You also avoid missing reps this way and contrary to popular belief, you don’t have to train to failure to get a training adaptation, especially when you first start out.

It also aids in effectively ‘ramping’ up your nervous system to handle heavier loads later, so using this method often allows you to use heavier loads than you would if you just jumped right into 155 squat.

Generally speaking, for large compound movements I would add 5-20 lbs per set — but I entirely go off feel, and encourage others to do the same — and smaller isolation-type-movements, keep the increments smaller to 0.5-5 lbs.

If you have access to something like plate mates or small weight increments, that’s awesome.

Make sure the jumps are appropriate to the exercise you’re using, and if you have doubts ask your coach!

Train 4-10 Exercises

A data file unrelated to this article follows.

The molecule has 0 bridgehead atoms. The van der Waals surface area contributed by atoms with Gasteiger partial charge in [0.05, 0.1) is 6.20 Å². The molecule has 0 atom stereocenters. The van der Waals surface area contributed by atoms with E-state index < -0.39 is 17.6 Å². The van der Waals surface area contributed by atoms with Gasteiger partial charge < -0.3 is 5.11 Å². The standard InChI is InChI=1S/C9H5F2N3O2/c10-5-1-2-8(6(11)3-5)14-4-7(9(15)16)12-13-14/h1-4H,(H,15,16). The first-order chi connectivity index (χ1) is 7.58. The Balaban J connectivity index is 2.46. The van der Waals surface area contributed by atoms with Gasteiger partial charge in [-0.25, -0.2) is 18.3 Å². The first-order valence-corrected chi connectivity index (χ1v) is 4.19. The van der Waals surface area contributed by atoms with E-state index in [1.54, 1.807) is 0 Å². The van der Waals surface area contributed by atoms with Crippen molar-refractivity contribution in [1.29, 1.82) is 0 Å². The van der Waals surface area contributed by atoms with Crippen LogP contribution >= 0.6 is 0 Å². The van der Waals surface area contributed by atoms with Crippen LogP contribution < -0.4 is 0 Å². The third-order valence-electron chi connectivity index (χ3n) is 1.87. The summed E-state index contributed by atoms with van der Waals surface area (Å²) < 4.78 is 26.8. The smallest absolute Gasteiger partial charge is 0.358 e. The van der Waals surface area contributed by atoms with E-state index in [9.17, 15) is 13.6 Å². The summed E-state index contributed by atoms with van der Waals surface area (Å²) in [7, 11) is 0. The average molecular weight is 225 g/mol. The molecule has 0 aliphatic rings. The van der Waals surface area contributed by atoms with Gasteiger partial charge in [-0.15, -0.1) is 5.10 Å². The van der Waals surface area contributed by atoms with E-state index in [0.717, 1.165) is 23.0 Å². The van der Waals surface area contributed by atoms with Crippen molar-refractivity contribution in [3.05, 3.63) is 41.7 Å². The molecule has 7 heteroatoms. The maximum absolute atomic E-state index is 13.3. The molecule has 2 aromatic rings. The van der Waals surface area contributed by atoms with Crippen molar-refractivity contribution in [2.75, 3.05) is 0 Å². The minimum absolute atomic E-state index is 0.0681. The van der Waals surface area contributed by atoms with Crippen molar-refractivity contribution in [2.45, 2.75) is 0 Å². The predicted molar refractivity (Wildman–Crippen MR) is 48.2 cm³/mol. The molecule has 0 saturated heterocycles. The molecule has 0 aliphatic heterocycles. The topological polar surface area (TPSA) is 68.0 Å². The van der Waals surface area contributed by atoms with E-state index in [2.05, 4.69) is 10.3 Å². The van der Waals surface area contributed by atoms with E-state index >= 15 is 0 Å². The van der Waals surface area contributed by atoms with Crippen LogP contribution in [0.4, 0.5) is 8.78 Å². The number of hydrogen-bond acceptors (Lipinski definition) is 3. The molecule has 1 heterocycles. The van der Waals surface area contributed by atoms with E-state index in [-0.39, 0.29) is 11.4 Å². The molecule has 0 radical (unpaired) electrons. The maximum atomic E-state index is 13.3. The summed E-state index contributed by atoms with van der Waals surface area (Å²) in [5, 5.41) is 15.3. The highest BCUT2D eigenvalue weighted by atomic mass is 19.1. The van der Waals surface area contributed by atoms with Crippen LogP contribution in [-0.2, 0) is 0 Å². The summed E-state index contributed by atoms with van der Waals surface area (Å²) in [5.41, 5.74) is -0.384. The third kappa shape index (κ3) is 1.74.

Keep it simple, relatively low volume to start, because you’re stimulus is going to be more continuous than someone doing the whole body training thing.

Even if you use 2 day split, the volume should end up lower than most 1 body-part a week bodybuilding workouts you read in magazines.

It’s very effective simply doing something like this:

A1) Rack Pull

A2) Single Arm Dumbbell (DB) Bench Press

B1) Reverse DB Lunge

B2) Inverted Body Row

Actually that’s pretty much exactly Skill Based 2×2 Training.

Everything else is pretty much icing on the cake, though you may want to spend some additional time on your weaknesses.